Identifying Oolong Tea

Oolong tea is commonly referred to as semi-oxidized tea, wu-long tea, or blue-green tea. Most oolong tea is grown in Taiwan and south east China where their natural terroir is most suited for quality harvest. The oolong tea plant can thrive in a wide range of elevation, anywhere between 400 ~ 3,000 meters above sea level. The ideal temperature for growth is between 20~30 degrees Celsius and in 80%~90% humidity.

Aside from herbal tisanes such as pepper mint, rose, and chamomile, all teas (white, green, oolong, black, pu-erh) come from the same species, Camellia Sinensis. There are multiple cultivars within the Camellia Sinensis plant. Two major varieties are, C. sinensis var. assamica known for producing Assam black tea and C. sinensis var. sinensis popular in Taiwan and China often made into oolong teas. Teas are often distinguished by its natural terroir and plant varietals. Though the main differentiating factor is the complex artistry of tea processing. The two processing steps characteristically unique to oolong teas are the degrees of oxidation and the roasting duration and temperature.


 

Oxidation

Oolong tea is partially oxidized and has a wide range of oxidation levels, unlike green tea which is not oxidized and black tea which is 100% oxidized. Lightly oxidized oolongs tend to be refined in texture with vegetal sweetness while heavier degrees in oxidation result in more pungent floral aromas accompanied by mineral characteristics.  Oolong tea oxidation levels can range from 8% to 85%, providing a large canvas for flavor variations and complexities.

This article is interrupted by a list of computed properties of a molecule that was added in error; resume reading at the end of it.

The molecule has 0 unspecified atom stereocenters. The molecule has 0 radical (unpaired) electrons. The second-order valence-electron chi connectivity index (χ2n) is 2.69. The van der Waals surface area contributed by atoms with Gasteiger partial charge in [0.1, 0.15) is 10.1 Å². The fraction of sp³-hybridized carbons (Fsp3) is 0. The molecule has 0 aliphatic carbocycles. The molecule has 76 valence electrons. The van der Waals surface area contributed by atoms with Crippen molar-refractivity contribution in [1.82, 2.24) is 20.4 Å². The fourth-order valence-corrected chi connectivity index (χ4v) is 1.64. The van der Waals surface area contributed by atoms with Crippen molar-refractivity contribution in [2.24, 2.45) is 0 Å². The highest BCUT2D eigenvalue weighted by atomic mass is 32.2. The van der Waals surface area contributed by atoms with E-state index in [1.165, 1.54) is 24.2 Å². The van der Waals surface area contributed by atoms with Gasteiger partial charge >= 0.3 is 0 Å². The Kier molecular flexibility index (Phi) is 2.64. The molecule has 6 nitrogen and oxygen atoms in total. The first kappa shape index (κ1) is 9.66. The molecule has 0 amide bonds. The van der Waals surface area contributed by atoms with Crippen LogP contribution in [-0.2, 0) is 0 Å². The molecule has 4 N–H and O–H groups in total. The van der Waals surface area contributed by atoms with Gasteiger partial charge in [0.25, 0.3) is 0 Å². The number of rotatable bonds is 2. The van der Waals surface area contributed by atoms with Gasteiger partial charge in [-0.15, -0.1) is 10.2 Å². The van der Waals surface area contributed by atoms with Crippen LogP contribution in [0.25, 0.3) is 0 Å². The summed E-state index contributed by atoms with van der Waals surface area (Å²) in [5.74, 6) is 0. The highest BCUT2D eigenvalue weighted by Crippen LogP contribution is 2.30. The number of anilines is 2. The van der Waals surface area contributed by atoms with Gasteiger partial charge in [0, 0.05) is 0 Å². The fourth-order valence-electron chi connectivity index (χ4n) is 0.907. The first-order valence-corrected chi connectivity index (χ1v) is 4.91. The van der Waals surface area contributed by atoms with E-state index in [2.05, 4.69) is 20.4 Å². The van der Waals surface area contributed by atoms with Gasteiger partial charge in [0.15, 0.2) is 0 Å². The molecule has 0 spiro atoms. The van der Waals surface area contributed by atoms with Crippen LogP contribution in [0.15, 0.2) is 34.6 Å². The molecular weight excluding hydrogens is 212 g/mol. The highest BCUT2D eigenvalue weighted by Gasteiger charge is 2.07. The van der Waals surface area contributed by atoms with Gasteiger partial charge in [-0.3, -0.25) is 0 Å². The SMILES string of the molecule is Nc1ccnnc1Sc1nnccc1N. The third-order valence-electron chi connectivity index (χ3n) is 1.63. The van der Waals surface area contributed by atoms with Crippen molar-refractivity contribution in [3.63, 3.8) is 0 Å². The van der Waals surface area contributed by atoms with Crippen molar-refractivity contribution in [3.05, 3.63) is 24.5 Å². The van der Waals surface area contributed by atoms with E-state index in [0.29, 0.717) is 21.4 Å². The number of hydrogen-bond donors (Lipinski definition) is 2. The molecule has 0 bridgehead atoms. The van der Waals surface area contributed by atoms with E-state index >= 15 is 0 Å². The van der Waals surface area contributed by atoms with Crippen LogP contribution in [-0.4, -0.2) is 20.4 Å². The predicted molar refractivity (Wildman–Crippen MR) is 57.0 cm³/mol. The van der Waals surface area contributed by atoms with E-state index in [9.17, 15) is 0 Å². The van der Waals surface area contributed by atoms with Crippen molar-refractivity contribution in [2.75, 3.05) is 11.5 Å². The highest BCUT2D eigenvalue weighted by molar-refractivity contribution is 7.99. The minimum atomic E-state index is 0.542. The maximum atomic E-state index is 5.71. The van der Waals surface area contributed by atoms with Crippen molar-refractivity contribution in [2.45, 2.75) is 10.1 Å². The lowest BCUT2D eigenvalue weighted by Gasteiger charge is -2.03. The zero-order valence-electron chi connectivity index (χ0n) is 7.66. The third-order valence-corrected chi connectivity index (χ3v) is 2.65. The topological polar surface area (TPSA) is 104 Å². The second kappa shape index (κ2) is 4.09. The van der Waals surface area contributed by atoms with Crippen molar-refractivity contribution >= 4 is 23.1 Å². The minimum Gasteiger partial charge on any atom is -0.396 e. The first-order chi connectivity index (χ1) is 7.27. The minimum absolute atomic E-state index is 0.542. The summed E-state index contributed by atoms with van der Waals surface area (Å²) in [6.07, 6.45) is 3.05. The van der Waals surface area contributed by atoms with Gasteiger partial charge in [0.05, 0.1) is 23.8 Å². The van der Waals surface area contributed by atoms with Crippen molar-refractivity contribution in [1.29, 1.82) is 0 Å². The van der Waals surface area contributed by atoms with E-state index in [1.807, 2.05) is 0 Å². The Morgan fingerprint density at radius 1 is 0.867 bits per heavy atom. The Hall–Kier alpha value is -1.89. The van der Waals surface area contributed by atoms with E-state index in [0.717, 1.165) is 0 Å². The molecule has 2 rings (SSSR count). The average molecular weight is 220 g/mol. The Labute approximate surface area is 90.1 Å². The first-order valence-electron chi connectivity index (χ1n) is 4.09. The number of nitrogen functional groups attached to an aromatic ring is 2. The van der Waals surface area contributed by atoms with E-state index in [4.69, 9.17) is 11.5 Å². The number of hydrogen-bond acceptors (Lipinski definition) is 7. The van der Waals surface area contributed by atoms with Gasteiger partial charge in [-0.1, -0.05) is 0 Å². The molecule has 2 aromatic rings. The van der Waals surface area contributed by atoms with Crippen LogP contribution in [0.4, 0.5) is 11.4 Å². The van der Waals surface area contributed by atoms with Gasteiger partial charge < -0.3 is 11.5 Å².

Roasting, also referred to as firing or baking

Near the end of processing, right before the loose tea leafs become finished product, the teas go through a unique roasting step. During this process, the twisted and tightly rolled dried leaves are roasted to layer on additional flavors. Higher roasting temperature or longer roasting time add notes of honeyed stone fruit and accents of smoky caramel. The roasting temperature typically varies depending on the style of teas, a key step that distinguishes the quality of the finished product.


Detailed Oolong tea processing steps are depicted below

Plucking                          
Only tea buds are harvested for quality teas. High elevation tea gardens typically are harvested by hand due to the steep terrain. Machine harvesting is utilized, though only for low elevation gardens.
    
Withering/Wilting        
Young, freshly picked tea buds are spread out under the sun in bamboo mats to kick off the oxidation process while the moisture on the buds starts to evaporate.


Maceration                   
The buds are brought indoors to a temperature controlled environment where they are hand tossed to bruise the edges of the tea leaves, allowing air to enter and soften the leaves.
    
Oxidation                        
Tea buds are then spread out on bamboo mats again, though this time indoors, where the heat controlled room accelerates its oxidation process until the desired levels are reached.              
    
Fixation                           
Once desired oxidation is achieved, heat is applied to the tea buds in order to halt the enzymatic oxidation activities.
    
Rolling                             
The heated teas are then rolled in small batches, by machine or by hand, to break the leaves fibrous structure so the tea juices can be released and stick to the leaf surface.
    
Drying                             
The drying process is applied to stabilize any remaining oxidation and to remove excess moisture.
    
Sifting/Picking               
Dried teas are then hand sifted, in order to weave out any undesirable elements such as large stems or unsuccessfully processed tea leaves. 
    
Baking                             
Last step of the process is baking or roasting, aimed to enhance and layer on additional aromas while extracting any remaining moisture before packaging for delivery.